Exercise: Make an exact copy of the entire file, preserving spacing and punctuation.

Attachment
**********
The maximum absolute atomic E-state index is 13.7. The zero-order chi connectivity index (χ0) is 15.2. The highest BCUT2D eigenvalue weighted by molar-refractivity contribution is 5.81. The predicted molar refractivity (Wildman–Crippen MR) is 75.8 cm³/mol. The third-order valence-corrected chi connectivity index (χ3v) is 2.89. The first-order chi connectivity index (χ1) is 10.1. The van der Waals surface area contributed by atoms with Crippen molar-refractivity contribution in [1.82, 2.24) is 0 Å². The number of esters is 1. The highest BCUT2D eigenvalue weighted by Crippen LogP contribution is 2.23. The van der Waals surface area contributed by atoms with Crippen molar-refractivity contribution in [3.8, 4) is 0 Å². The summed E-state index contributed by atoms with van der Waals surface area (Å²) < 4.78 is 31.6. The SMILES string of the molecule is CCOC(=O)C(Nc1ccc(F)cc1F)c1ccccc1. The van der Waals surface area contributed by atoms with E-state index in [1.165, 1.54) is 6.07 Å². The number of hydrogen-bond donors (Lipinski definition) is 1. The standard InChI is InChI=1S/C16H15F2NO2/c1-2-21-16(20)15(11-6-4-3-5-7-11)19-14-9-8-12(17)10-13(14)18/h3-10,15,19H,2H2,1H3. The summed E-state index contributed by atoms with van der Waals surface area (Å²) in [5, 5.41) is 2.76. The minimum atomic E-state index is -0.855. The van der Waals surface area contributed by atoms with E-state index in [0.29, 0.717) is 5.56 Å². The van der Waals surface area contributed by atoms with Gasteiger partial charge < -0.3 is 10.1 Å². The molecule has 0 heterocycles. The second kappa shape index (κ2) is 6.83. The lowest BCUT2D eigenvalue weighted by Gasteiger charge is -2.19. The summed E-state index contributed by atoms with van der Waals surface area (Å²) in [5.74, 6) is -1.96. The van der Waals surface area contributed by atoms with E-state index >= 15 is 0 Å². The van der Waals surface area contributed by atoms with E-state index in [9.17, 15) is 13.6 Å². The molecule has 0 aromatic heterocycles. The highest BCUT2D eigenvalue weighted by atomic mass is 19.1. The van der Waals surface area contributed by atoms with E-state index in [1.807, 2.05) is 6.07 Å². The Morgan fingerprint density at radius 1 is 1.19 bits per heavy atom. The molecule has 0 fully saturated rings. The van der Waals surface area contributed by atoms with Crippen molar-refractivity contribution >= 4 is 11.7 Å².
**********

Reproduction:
The maximum absolute atomic E-state index is 13.7. The zero-order chi connectivity index (χ0) is 15.2. The highest BCUT2D eigenvalue weighted by molar-refractivity contribution is 5.81. The predicted molar refractivity (Wildman–Crippen MR) is 75.8 cm³/mol. The third-order valence-corrected chi connectivity index (χ3v) is 2.89. The first-order chi connectivity index (χ1) is 10.1. The van der Waals surface area contributed by atoms with Crippen molar-refractivity contribution in [1.82, 2.24) is 0 Å². The number of esters is 1. The highest BCUT2D eigenvalue weighted by Crippen LogP contribution is 2.23. The van der Waals surface area contributed by atoms with Crippen molar-refractivity contribution in [3.8, 4) is 0 Å². The summed E-state index contributed by atoms with van der Waals surface area (Å²) < 4.78 is 31.6. The SMILES string of the molecule is CCOC(=O)C(Nc1ccc(F)cc1F)c1ccccc1. The van der Waals surface area contributed by atoms with E-state index in [1.165, 1.54) is 6.07 Å². The number of hydrogen-bond donors (Lipinski definition) is 1. The standard InChI is InChI=1S/C16H15F2NO2/c1-2-21-16(20)15(11-6-4-3-5-7-11)19-14-9-8-12(17)10-13(14)18/h3-10,15,19H,2H2,1H3. The summed E-state index contributed by atoms with van der Waals surface area (Å²) in [5, 5.41) is 2.76. The minimum atomic E-state index is -0.855. The van der Waals surface area contributed by atoms with E-state index in [0.29, 0.717) is 5.56 Å². The van der Waals surface area contributed by atoms with Gasteiger partial charge < -0.3 is 10.1 Å². The molecule has 0 heterocycles. The second kappa shape index (κ2) is 6.83. The lowest BCUT2D eigenvalue weighted by Gasteiger charge is -2.19. The summed E-state index contributed by atoms with van der Waals surface area (Å²) in [5.74, 6) is -1.96. The van der Waals surface area contributed by atoms with E-state index >= 15 is 0 Å². The van der Waals surface area contributed by atoms with E-state index in [9.17, 15) is 13.6 Å². The molecule has 0 aromatic heterocycles. The highest BCUT2D eigenvalue weighted by atomic mass is 19.1. The van der Waals surface area contributed by atoms with E-state index in [1.807, 2.05) is 6.07 Å². The Morgan fingerprint density at radius 1 is 1.19 bits per heavy atom. The molecule has 0 fully saturated rings. The van der Waals surface area contributed by atoms with Crippen molar-refractivity contribution >= 4 is 11.7 Å².